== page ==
“The leadership needs to really take a look at what they're doing,” she said.

Campbell agrees that bigger classrooms and bigger schools are not helping at-risk students.

“I do think that is affecting those at-risk students,” he said. “They get lost in the numbers if you will.”

Bettelyoun disagrees. He said it’s not the number of students in the classroom that matters; it’s the relationships that are made within that classroom.

“Kids have to build relationships among themselves as well as with teachers,” he said. “I can’t say enough about the need for that relationship.”

Swanson said teachers are stretched so thinly with large class sizes and added responsibility that building relationships is becoming more and more difficult. “I believe that the teachers are doing all they can,” she said.

Ione Gayton, a Rapid City grandmother raising her granddaughter Aries Martinez, believes Native students feel alienated from the district. Gayton attended Central when she was one of just 10 Native students.

Even with that number, Gayton believes many Native students there don’t feel included.

“It's getting harder and harder for them to stay in school,” she said. “I don't know if they're really encouraged that much to be a part of the school, or if they're just tolerated.”

Swanson challenges the district to lead the way in changing attitudes about Native American students and to do more listening to Native students about their needs. Native students do want to succeed, she said. “I don’t believe any of these kids want to be statistics,” Swanson said.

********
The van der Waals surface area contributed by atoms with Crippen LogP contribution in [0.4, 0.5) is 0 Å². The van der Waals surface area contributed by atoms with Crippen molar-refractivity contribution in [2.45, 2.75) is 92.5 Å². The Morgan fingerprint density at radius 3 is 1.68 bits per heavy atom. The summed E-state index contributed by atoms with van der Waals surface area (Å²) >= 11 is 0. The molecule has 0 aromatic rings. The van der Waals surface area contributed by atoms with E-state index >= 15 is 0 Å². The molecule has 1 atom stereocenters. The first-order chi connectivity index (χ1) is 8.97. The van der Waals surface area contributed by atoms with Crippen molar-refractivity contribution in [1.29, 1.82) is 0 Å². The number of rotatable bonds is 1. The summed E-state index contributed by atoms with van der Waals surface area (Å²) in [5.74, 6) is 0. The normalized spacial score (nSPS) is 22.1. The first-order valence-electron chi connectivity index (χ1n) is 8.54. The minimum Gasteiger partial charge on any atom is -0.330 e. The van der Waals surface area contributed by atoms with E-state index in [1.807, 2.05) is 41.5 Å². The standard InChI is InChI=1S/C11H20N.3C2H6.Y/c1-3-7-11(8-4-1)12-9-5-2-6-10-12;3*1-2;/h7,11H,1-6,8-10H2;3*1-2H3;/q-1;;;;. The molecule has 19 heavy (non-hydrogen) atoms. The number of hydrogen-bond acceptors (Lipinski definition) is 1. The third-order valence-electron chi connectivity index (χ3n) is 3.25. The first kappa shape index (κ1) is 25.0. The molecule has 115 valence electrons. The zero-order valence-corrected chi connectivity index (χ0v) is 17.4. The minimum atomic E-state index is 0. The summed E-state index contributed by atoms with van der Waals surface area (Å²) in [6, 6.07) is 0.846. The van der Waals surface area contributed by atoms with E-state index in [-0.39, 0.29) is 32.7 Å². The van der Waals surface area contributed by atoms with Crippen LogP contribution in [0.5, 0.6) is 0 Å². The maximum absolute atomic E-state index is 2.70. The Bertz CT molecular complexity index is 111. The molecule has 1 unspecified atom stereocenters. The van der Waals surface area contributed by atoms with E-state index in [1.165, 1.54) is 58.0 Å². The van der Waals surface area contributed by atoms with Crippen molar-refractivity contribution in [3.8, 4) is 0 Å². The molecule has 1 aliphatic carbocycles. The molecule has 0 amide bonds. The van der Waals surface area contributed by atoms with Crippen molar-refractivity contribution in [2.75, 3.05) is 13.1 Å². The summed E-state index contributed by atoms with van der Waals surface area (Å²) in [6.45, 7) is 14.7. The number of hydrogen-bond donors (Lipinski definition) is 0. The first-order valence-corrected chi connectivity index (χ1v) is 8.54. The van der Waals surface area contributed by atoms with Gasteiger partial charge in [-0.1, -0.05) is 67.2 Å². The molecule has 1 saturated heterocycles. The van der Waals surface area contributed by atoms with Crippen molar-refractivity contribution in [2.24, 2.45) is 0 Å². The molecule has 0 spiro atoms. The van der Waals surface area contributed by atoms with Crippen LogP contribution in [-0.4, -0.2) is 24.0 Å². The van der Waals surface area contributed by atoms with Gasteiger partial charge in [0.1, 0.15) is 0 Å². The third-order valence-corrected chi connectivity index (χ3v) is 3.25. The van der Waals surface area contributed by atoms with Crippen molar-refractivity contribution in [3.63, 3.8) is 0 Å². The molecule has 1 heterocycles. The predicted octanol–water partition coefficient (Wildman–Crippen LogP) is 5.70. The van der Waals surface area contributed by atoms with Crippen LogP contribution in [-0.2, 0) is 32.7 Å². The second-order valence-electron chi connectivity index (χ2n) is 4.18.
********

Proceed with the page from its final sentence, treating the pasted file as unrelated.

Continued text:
Bettelyoun believes that the district is on the right track, especially with new programs on the horizon. He hopes the August summit will result in even more ideas but he warns that change doesn’t happen overnight.

“It just takes time,” Bettelyoun said.

Contact Lynn Taylor Rick at 394-8414 or lynn.taylorrick@rapidcityjournal.com

Copyright 2015 Rapid City Journal. All rights reserved. This material may not be published, broadcast, rewritten or redistributed.

(23) Comments

  1. MagicWater
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    MagicWater - September 22, 2012 1:18 am
    If you couldn't tell I am a Strait "A" 4.0 GPA student who has done college programs even in high school. Graduated with many honors from Rapid City central High school despite all the racism, despite all the Lakolkiciyapi rooms Forcing me to miss class, frustrating me beyond reason and tying me to a leash to keep me back from my full potential. I went against their better wishes and TOOK AP classes, I got A's! I took extra classes, and did all the work myself for my acceptance to an Art Institute *Which I am still top of class 4.0 GPA*. And I will give them no credit because all they did was hold me back. When I read Lakolkiciyapi I remember the times they put me on Native only tests, Native only rooms, Native only tutors that were forced not privileged while other students got to chill with their friends and study I had to entertain these Yahoo's. My fists bled from my biting of them to prevent myself from punching these money grubby people. Who in my opinion were not even qualified to tutor a squirrel. They kept pounding into our heads "You'll fail, you'll drop out, your native you'll drop out" And that my friends I found as not only racist but harassment. Every time they MADE me do something no others students had to do because their family wasn't native I felt-pain. Humiliation, disgrace for my skin color. How was my skin, the decided factor in my intelligence and comprehension? I fought, tooth and nail to prove these people wrong, because, they are. Very wrong about native students. I am 21 years old and I can say without a doubt I suffer from those years of harassment, and racism in Rapid City Central high school. It wasn't till I left SD and attended other schools that I realized, there is no place for what these people did. Not for money, not for some false sense of helping the world or a race of people. Just wrong. That 1.2 million dollar grant ruined the best years of my public education because the school district saw it as another way to shove lower students ahead to fail, and pulling ,frustrating the intelligent students back making them not want to go to school any longer.
  2. Bobbie